Language Selection

English French German Italian Portuguese Spanish

KDE 3.5.3 Release Officially Announced

Filed under
KDE

The KDE Project today announced the immediate availability of KDE 3.5.3, a maintenance release for the latest generation of the most advanced and powerful free desktop for GNU/Linux and other UNIXes.

Unusually for a maintenance release, new features were implemented due to the long release cycle of the eagerly-awaited KDE 4. Stability and speed were also improved, along with increasingly complete translations in 65 languages.

Significant enhancements include:

*KDE startup sequence reordered to improve startup time.

*Over 800 minor issues fixed thanks to Coverity, as part of a project initiated with funding from the United States Government.

*Small new features were implemented in Akregator, KMail and KAlarm. This release alters the tradition of limiting "maintenance releases" to bug fixes. "Feature freeze" was relaxed somewhat to accommodate qualitative improvements held back by the long release cycle of stable 3.5.x series.

Full Story.

Full Announcement.

More in Tux Machines

GNOME Recipes and Outreachy

  • Recipes for you and me
    Since I’ve last written about recipes, we’ve started to figure out what we can achieve in time for GNOME 3.24, with an eye towards delivering a useful application. The result is this plan, which should be doable.
  • Outreachy (GNOME)-W5&W6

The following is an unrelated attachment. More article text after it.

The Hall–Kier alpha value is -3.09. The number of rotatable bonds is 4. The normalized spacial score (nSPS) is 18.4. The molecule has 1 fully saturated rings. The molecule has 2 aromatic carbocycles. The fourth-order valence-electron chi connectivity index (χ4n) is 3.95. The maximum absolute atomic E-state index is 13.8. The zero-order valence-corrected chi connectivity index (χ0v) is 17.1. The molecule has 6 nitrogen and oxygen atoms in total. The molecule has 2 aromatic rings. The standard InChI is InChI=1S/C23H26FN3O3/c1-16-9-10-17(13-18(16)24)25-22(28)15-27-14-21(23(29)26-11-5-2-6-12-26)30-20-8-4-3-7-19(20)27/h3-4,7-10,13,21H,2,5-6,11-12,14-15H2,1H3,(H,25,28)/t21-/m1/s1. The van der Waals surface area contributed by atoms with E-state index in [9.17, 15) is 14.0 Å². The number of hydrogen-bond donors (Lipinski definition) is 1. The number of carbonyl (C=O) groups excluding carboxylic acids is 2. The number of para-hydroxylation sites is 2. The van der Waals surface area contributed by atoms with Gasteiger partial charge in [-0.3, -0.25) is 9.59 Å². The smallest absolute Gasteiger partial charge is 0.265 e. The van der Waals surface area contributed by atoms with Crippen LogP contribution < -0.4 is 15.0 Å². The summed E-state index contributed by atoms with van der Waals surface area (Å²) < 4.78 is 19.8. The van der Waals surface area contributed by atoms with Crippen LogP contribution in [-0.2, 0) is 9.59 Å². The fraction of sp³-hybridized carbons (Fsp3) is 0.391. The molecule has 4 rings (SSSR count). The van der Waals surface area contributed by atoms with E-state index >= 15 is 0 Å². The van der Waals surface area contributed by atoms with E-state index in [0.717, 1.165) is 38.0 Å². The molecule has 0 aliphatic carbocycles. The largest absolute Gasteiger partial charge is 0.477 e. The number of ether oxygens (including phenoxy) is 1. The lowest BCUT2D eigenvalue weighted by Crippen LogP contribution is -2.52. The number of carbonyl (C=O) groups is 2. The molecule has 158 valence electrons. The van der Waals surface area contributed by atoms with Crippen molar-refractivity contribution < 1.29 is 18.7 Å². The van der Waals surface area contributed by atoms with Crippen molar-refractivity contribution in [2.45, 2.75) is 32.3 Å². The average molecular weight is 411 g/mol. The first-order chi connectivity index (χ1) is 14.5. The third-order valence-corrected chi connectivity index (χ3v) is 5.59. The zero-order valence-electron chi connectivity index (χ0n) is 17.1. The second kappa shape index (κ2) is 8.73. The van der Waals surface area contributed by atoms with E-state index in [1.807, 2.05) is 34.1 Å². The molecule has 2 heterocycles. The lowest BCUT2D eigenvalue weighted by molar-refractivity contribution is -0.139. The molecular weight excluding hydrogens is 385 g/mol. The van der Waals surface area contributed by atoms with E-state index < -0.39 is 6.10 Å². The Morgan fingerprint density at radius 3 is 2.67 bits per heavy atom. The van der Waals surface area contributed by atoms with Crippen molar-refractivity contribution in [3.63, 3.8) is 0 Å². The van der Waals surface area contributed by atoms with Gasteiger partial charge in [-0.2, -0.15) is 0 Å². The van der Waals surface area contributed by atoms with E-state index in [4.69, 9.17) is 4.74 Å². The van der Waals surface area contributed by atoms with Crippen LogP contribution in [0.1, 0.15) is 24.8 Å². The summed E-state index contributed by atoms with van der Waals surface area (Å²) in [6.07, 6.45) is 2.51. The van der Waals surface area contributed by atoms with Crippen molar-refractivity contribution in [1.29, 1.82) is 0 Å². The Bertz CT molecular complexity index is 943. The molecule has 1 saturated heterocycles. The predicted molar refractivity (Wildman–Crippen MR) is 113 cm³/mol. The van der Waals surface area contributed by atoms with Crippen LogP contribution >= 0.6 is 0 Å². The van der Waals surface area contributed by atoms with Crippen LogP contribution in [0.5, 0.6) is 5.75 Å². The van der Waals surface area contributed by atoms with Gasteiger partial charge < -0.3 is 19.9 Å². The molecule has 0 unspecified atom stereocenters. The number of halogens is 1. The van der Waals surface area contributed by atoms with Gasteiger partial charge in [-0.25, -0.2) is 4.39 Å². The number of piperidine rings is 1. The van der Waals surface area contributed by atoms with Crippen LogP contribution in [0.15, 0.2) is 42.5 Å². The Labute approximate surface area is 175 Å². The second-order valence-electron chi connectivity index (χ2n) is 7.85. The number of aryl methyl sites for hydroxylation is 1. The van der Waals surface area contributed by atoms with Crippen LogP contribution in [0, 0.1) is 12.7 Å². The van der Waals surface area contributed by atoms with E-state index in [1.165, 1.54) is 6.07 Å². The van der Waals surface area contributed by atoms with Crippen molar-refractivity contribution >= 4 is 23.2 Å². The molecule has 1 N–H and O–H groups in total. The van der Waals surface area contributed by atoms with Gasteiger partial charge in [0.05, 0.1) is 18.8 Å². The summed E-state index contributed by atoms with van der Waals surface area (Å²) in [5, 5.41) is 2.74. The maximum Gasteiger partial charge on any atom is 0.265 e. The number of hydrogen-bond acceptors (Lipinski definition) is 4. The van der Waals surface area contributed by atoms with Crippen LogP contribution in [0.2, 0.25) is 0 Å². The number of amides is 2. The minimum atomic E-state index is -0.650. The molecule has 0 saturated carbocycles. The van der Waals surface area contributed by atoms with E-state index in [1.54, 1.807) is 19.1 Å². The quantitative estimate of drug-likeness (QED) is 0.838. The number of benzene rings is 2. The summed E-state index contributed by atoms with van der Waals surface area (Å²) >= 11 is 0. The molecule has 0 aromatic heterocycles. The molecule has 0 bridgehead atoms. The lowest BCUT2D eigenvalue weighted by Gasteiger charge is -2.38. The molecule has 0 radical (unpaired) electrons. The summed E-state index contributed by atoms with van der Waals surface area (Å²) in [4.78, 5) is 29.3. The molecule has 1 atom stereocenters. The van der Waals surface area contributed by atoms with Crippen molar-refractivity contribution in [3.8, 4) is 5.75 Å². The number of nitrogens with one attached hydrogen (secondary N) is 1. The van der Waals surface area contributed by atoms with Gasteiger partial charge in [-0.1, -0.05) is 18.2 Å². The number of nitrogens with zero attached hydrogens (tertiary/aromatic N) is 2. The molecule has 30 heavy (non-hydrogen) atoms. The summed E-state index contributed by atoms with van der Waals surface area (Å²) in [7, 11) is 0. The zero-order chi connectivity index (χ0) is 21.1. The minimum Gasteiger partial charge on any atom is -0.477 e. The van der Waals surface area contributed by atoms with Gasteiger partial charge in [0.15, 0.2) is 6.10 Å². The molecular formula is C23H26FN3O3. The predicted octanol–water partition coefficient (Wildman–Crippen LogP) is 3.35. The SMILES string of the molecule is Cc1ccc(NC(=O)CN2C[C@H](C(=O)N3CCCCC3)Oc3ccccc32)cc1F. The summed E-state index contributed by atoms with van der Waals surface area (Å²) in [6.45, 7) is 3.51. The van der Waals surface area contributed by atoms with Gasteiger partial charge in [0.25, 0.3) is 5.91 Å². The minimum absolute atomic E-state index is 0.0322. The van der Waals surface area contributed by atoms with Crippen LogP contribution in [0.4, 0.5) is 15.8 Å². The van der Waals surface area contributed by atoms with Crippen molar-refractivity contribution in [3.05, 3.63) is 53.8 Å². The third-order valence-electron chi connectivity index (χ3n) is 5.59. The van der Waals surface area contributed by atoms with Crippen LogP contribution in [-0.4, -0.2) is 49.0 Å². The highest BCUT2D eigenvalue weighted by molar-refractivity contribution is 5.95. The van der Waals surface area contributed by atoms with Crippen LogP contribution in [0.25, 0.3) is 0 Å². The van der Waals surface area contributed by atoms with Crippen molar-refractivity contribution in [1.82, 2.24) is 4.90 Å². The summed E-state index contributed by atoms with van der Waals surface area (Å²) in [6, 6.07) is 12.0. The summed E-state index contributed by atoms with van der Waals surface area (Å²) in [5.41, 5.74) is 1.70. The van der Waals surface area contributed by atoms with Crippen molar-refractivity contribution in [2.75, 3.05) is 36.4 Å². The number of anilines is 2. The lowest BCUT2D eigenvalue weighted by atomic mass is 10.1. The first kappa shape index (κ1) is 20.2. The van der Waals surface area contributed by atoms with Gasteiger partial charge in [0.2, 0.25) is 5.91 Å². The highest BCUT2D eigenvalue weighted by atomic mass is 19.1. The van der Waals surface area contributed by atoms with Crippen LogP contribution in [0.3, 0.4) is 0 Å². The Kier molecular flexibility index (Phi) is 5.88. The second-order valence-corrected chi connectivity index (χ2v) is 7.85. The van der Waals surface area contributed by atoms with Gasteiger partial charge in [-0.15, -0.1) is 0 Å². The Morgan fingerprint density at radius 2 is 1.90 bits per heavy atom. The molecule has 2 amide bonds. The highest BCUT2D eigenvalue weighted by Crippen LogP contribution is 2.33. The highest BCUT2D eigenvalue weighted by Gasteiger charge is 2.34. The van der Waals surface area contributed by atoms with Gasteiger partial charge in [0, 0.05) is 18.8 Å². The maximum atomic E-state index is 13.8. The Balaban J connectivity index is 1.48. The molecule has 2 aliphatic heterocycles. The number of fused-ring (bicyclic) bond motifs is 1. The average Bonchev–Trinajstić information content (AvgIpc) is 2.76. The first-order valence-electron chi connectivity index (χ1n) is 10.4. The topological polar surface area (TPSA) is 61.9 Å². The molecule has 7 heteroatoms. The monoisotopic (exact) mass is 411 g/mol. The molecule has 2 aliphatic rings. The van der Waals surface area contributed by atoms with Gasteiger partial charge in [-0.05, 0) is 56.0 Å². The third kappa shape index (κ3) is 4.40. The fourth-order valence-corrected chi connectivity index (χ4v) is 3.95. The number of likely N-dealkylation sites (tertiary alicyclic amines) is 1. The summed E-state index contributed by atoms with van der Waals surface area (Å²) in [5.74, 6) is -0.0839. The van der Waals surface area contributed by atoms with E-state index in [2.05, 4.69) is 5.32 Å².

My plan was altered in this two-week, because the strings of GNOME 3.24 have not frozen yet and the maintainers of Chinese localization group told me the Extra GNOME Applications are more necessary to be translated than documents, so I began to translate the Extra GNOME Applications (stable) during this period.
  • [Older] Outreachy (GNOME)-W3&W4
    During this period, I finished the UI translation of GNOME 3.22, I’m waiting to reviewed and committed now, and I met some troubles and resolved them these days.

Home Recording with Ubuntu Studio Part One: Gearing Up

Twenty years ago, the cost of building a studio for the creation of electronic music was pricey, to say the least. The cost of a computer that was suitable for multimedia production could cost the average musician between $1,000 and $2,000. Add in the cost of recording software, additional instruments and equipment, and one could easily spend between $5,000 and $10,000 just to get started. But nowadays, you do not have to break the bank to start making music at home. The price of personal computers has dropped substantially over the past two decades. At the time of this writing, it is possible to get a notebook PC that’s suitable for audio production for around $500. Other pieces of equipment have also dropped in price, making it possible to build a functional recording studio for around $1,000. (Read the rest)

Leftovers: Gaming

Red Hat and Fedora